1882–Circus owner, P.T. Barnum, buys his world famous elephant, Jumbo.

1889–Western outlaw, Belle Starr, dies from multiple shotgun wounds near King Creek, Indian Territory, at age 40. Although an obscure figure outside Texas throughout most of her life, Belle's story was picked up by the dime novel and National Police Gazette publisher, Richard K. Fox. Fox made her name famous with his novel, Belle Starr, the Bandit Queen, published the year she was murdered. This novel is still often cited as an historical reference and was the first of many popular stories that used her name.

1894–American artist and illustrator, Norman (Perceval) Rockwell, is born in New York, New York. Rockwell is best known for The Saturday Evening Post cover illustrations he created for more than 40 years. His illustration work typically depicted everyday scenes of American life. Some of his most famous works are “Rosie the Riveter,” “Saying Grace,” and the “Four Freedoms” series. After illustrating 321 Saturday Evening Post covers, Rockwell went on to paint scenes of civil rights and space exploration for Look magazine. In 1969, he completed one of his last paintings, a portrait of Judy Garland.

1900–Governor of Kentucky, William Goebel, dies of a wound sustained in an assassination attempt three days earlier in Frankfort, Kentucky.

1904–Bank robber, Pretty Boy Floyd, is born Charles Arthur Floyd in Adairsville, Georgia. He was one of the FBI’s “Most Wanted” criminals: in fact, on July 23, 1934, following the death of John Dillinger, he was named “Public Enemy No. 1.” Despite his life of crime, Floyd was viewed positively by the general public. When he robbed banks he would destroy mortgage documents, which freed many citizens of their debts.

1907–Author, James A. Michener, is born James Albert Michener in Doylestown, Bucks County, Pennsylvania. His works include Tales of the South Pacific, Sayonara, and Hawaii. He wrote screenplay adaptations for The Bridges at Toko-Ri, Until They Sail, Centennial, and Space.

1909–Philosopher and mystic, Simone Weil, is born in Paris, France. Weil's philosophy contained elements of both spirituality and politics: she had both an intensely personal spiritual drive and a social philosophy that emphasized the relationships between individuals and groups. This intersection of thought developed into an interest in healing social rifts of the proletariat and providing for the physical and psychological needs of humanity. In the 1950s and 1960s, her work became famous in Europe and throughout the English-speaking world. Her fame began to decline in the late 1960s, and her philosophy is now rarely taught at universities, although Albert Camus described her as "the only great spirit of our times."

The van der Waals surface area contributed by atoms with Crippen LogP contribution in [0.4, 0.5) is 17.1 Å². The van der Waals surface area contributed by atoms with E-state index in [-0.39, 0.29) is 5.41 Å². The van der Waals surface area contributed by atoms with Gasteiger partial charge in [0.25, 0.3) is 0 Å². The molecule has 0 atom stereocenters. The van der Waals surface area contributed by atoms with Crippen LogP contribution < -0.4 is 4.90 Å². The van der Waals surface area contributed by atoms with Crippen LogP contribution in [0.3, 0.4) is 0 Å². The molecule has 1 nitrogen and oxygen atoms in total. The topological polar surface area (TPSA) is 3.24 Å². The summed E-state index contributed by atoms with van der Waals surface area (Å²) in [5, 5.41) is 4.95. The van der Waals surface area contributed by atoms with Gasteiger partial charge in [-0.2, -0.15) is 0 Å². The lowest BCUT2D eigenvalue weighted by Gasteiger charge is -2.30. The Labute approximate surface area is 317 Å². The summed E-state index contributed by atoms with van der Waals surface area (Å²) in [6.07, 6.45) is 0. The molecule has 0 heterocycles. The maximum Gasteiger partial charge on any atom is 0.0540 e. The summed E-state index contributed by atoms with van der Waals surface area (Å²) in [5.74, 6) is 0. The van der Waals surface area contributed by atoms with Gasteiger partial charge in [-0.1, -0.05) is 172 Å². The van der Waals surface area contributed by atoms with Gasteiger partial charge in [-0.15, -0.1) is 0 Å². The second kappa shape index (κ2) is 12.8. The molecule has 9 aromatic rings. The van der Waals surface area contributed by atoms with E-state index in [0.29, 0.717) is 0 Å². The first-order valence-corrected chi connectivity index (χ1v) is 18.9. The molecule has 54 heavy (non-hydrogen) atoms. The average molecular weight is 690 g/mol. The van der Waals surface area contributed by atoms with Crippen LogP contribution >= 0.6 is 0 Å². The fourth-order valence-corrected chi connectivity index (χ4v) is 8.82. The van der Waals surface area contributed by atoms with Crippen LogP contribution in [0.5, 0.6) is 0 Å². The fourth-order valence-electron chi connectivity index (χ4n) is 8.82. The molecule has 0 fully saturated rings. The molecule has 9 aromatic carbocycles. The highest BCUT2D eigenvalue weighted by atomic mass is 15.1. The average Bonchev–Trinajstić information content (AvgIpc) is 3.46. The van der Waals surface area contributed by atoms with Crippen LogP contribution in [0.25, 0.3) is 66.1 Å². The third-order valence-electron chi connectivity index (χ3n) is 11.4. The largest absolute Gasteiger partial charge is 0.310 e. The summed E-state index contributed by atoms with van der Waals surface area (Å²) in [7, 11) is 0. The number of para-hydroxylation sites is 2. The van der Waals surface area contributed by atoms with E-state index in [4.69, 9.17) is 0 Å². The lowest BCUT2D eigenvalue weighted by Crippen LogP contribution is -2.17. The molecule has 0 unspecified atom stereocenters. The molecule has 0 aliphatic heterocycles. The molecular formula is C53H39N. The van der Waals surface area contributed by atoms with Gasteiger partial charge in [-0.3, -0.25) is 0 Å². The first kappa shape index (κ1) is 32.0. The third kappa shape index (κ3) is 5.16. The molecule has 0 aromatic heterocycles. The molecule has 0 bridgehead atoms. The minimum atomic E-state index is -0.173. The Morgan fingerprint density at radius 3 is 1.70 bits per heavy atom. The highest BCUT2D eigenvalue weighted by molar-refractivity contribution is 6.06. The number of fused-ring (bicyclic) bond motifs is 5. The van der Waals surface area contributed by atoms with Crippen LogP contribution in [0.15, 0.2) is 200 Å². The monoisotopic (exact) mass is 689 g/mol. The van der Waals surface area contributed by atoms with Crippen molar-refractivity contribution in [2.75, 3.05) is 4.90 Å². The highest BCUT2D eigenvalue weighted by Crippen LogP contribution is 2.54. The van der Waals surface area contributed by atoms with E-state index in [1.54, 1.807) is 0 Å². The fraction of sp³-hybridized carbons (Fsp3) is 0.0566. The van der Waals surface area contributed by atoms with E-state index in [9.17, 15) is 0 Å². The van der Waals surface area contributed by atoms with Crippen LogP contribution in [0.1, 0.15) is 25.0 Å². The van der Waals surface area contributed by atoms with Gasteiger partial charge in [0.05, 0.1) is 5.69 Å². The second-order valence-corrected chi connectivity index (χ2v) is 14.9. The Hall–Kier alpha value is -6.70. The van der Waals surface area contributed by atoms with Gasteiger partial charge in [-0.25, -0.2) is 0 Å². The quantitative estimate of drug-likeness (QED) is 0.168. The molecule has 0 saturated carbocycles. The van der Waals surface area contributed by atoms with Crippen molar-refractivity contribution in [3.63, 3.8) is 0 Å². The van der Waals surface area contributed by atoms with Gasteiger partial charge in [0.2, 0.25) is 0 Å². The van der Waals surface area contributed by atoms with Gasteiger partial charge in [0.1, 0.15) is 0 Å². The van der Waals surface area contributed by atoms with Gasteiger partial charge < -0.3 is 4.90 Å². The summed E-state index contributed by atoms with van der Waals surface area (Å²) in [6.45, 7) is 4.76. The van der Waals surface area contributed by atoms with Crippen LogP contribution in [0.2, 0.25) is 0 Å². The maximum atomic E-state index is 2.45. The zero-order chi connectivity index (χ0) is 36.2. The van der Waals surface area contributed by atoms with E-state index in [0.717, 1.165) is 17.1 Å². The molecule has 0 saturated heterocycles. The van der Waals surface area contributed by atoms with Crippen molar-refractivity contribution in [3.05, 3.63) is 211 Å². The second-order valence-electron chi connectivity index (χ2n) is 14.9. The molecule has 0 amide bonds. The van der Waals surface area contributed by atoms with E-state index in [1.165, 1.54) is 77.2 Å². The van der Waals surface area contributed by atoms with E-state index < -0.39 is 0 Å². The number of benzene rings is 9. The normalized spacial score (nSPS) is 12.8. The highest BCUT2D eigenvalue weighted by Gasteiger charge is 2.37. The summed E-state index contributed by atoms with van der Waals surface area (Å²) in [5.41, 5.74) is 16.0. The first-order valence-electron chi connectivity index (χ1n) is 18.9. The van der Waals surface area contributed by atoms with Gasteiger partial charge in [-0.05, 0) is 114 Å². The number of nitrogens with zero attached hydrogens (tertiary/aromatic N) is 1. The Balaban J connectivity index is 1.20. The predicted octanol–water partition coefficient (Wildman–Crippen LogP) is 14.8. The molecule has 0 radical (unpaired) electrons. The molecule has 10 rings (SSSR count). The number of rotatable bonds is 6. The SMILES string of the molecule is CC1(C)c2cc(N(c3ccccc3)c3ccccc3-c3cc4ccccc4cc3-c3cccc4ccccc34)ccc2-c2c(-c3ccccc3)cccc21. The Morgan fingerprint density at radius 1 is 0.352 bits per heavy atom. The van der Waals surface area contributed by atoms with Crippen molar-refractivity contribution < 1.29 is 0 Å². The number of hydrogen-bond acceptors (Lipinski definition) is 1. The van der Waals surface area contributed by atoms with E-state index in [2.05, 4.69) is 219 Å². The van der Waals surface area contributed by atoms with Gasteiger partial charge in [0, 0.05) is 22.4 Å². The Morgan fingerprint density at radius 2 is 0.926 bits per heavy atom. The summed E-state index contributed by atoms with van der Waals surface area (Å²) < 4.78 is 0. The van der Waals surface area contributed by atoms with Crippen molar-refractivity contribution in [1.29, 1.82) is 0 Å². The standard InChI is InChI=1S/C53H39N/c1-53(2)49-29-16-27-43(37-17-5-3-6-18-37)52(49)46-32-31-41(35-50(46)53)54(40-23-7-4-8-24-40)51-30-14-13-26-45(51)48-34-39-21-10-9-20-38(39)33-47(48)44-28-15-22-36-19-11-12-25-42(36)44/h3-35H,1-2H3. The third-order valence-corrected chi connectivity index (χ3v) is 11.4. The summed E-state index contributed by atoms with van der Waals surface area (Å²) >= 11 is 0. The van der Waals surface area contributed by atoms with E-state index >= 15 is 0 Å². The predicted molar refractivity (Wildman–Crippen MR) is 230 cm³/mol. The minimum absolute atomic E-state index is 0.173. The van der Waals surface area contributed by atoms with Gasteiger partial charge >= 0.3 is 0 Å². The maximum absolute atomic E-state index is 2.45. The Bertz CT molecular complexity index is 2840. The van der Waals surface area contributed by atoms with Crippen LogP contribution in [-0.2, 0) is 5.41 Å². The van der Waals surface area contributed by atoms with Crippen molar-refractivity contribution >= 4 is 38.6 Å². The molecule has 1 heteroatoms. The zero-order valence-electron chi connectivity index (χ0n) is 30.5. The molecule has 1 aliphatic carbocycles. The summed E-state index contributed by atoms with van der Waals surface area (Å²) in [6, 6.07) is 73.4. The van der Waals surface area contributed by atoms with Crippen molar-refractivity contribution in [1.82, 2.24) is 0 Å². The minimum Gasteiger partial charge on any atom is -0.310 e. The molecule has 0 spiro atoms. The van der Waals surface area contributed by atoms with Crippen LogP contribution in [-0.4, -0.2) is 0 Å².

1913–The 16th Amendment to the United States Constitution is ratified, authorizing the Federal Government to impose and collect a graduated income tax.

1916–The Centre Block of the Parliament buildings in Ottawa, Canada, burn down, killing seven people.

1916–Hugo Ball's Cabaret (Café) Voltaire opens, in Zürich, Switzerland, as a meeting place for artists of the newly forming Dada movement. The most widely accepted account of the naming of the movement, which flourished until about 1920, is an incident at the cabaret when a paper knife inserted into a French-German dictionary pointed to the word “dada,” a child's word for a horse, and the members seized upon it for their anti-aesthetic creations and protest activities, which in turn had been engendered by disgust for bourgeois values and despair over World War I.

1918–The Twin Peaks Tunnel in San Francisco, California, begins service as the longest streetcar tunnel in the world at 11,920 feet long.

1918–Comedian, Joey Bishop, is born Joseph Abraham Gottlieb, in the Bronx, New York. He started out in comedy and then hosted his own late night talk show, The Joey Bishop Show. He later became a member of the "Rat Pack" with Frank Sinatra, Peter Lawford, Sammy Davis, Jr., and Dean Martin. He appeared in the films Onionhead, Oceans’s 11, Sergeants 3, Texas Across the River, A Guide for the Married Man, and Who’s Minding the Mint?

1919–The League of Nations holds its first meeting in Paris, France.

1919–Maria Theresa of Austria-Este dies at Wildenwart Castle in Chiemgau, Bavaria, at age 69. She was the last Queen of Bavaria.

1920–Doctor-inventor, Henry Judah Heimlich, developer of the Heimlich Maneuver, is born in Wilmington, Delaware. The maneuver is a technique of abdominal thrusts for stopping choking, described in Emergency Medicine in 1974.

1922–Painter, John Butler Yeats, dies in Chestertown, New York, at age 82. He was the father of poet, William Butler Yeats.

1924–Woodrow Wilson, the 28th President of the United States, dies of a stroke and other heart-related problems in Washington, D.C., at age 67.

1926–Comedian, Shelley Berman, is born Sheldon Berman in Chicago, Illinois. In 1957, Berman landed his first job as a comedian at Mister Kelly's in Chicago, which led to other nightclub bookings, and a recording contract with Verve Records. His comedy albums earned him three gold records, he won the first Grammy Award for a non-musical recording, and he was the first standup comedian to perform at Carnegie Hall.

1929–The Revolutionary Socialist Party forms in Amsterdam.